The ‘Fearless Girl’ Statue Is in Limbo
When a bronze statue of a girl with fists on her hips first appeared at Bowling Green, a short distance from Wall Street, in 2017, her defiant expression captured the imagination of women looking for a symbol of economic empowerment. She became known as the “Fearless Girl” and found a new, though also temporary, home at the steps of the New York Stock Exchange in 2018, where thousands of tourists still gather every year for selfies with the four-foot-tall sculpture.
But is the “Fearless Girl” now facing eviction? Public officials have delayed a hearing on making the bronze a more permanent part of the city’s landscape. The sculpture’s fate depends on the Public Design Commission, a panel appointed by the mayor to oversee the city’s art collection. The group will not hold a hearing until December at the earliest. Meanwhile, the artwork’s three-year permit, with the Landmarks Preservation Commission, will expire on Nov. 29.
“We are being left in limbo,” said Kristen Visbal, the artist who created Fearless Girl.
A landmarks commission spokeswoman, Zodet Negrón, said that the agency typically would not issue a violation while a permit application is active.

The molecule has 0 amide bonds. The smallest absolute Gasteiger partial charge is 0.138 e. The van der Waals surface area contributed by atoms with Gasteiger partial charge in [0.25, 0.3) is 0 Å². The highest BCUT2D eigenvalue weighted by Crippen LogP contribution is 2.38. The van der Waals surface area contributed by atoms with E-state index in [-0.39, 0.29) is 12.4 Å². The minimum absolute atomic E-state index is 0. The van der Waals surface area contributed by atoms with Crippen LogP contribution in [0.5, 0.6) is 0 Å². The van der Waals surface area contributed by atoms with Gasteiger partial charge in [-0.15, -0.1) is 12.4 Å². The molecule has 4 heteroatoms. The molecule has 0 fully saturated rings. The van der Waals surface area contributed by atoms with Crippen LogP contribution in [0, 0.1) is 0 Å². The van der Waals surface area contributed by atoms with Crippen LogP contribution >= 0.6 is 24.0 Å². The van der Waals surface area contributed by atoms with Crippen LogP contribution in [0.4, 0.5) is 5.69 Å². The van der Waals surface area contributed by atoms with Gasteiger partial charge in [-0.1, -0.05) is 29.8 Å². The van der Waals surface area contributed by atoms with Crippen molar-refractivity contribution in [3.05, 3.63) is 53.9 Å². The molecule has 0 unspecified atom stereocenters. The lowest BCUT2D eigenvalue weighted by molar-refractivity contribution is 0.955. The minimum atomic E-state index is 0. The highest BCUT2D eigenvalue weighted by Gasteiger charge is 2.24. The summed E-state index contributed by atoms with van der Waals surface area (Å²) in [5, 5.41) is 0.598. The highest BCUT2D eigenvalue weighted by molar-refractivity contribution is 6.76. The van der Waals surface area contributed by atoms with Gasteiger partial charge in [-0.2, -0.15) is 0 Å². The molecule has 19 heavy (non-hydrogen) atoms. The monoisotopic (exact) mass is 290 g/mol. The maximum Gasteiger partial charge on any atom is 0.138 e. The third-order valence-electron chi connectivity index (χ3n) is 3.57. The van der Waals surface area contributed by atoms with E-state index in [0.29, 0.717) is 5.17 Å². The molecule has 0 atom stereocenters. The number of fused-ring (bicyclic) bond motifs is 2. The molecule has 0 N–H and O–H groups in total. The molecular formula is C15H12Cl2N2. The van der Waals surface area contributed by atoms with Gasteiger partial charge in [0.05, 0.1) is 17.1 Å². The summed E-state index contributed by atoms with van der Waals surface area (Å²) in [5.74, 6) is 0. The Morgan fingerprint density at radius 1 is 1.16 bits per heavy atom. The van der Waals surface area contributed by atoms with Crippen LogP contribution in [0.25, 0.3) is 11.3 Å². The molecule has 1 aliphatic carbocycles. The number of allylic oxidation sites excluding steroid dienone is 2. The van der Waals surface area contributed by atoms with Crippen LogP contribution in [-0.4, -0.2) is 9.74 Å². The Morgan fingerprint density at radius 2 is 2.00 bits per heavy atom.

The 250-pound statue was commissioned by the financial firm State Street Global Advisors to push for more gender diversity in the corporate world, and initially had a one-week permit from the city. It was a hit. Admirers posted thousands of pictures of it on social media, and prominent women like Chelsea Clinton and the actress Jessica Chastain applauded its message. However, detractors called the statue an act of “corporate feminism” and a “marketing coup” for a financial firm that months later agreed to pay $5 million mostly to settle gender discrimination claims.
The statue then moved to the historic cobblestones of Broad Street, overseen by the landmarks commission.
Last month, State Street requested a long-term permit from the commission that would keep “Fearless Girl” in place for the next 10 years. Olivia Offner, a company spokeswoman, said that the financial firm is committed to funding the statue’s ongoing maintenance and repair.